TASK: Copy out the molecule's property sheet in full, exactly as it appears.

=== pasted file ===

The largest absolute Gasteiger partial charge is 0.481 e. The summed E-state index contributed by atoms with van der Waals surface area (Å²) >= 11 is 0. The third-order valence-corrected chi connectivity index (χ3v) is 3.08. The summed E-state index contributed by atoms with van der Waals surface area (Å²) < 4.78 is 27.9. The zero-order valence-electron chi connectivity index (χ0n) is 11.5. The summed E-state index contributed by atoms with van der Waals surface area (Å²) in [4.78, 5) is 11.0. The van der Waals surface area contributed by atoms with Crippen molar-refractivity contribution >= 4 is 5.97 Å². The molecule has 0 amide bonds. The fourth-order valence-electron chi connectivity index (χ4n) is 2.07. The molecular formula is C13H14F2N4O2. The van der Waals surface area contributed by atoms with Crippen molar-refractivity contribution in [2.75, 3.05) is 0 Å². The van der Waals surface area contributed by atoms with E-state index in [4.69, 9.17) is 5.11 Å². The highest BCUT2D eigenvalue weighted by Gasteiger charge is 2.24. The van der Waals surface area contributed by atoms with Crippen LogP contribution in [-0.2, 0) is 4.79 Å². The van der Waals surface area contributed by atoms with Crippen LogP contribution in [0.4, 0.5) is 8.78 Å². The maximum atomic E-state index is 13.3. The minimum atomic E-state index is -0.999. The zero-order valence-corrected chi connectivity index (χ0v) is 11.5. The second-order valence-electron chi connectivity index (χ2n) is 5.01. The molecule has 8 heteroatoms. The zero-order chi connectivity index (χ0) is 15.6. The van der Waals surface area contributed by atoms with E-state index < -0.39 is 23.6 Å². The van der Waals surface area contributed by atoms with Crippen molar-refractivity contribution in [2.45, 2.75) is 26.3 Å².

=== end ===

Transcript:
The largest absolute Gasteiger partial charge is 0.481 e. The summed E-state index contributed by atoms with van der Waals surface area (Å²) >= 11 is 0. The third-order valence-corrected chi connectivity index (χ3v) is 3.08. The summed E-state index contributed by atoms with van der Waals surface area (Å²) < 4.78 is 27.9. The zero-order valence-electron chi connectivity index (χ0n) is 11.5. The summed E-state index contributed by atoms with van der Waals surface area (Å²) in [4.78, 5) is 11.0. The van der Waals surface area contributed by atoms with Crippen molar-refractivity contribution >= 4 is 5.97 Å². The molecule has 0 amide bonds. The fourth-order valence-electron chi connectivity index (χ4n) is 2.07. The molecular formula is C13H14F2N4O2. The van der Waals surface area contributed by atoms with Crippen molar-refractivity contribution in [2.75, 3.05) is 0 Å². The van der Waals surface area contributed by atoms with E-state index in [4.69, 9.17) is 5.11 Å². The highest BCUT2D eigenvalue weighted by Gasteiger charge is 2.24. The van der Waals surface area contributed by atoms with Crippen LogP contribution in [-0.2, 0) is 4.79 Å². The van der Waals surface area contributed by atoms with Crippen LogP contribution in [0.4, 0.5) is 8.78 Å². The maximum atomic E-state index is 13.3. The minimum atomic E-state index is -0.999. The zero-order valence-corrected chi connectivity index (χ0v) is 11.5. The second-order valence-electron chi connectivity index (χ2n) is 5.01. The molecule has 8 heteroatoms. The zero-order chi connectivity index (χ0) is 15.6. The van der Waals surface area contributed by atoms with E-state index < -0.39 is 23.6 Å². The van der Waals surface area contributed by atoms with Crippen molar-refractivity contribution in [2.45, 2.75) is 26.3 Å².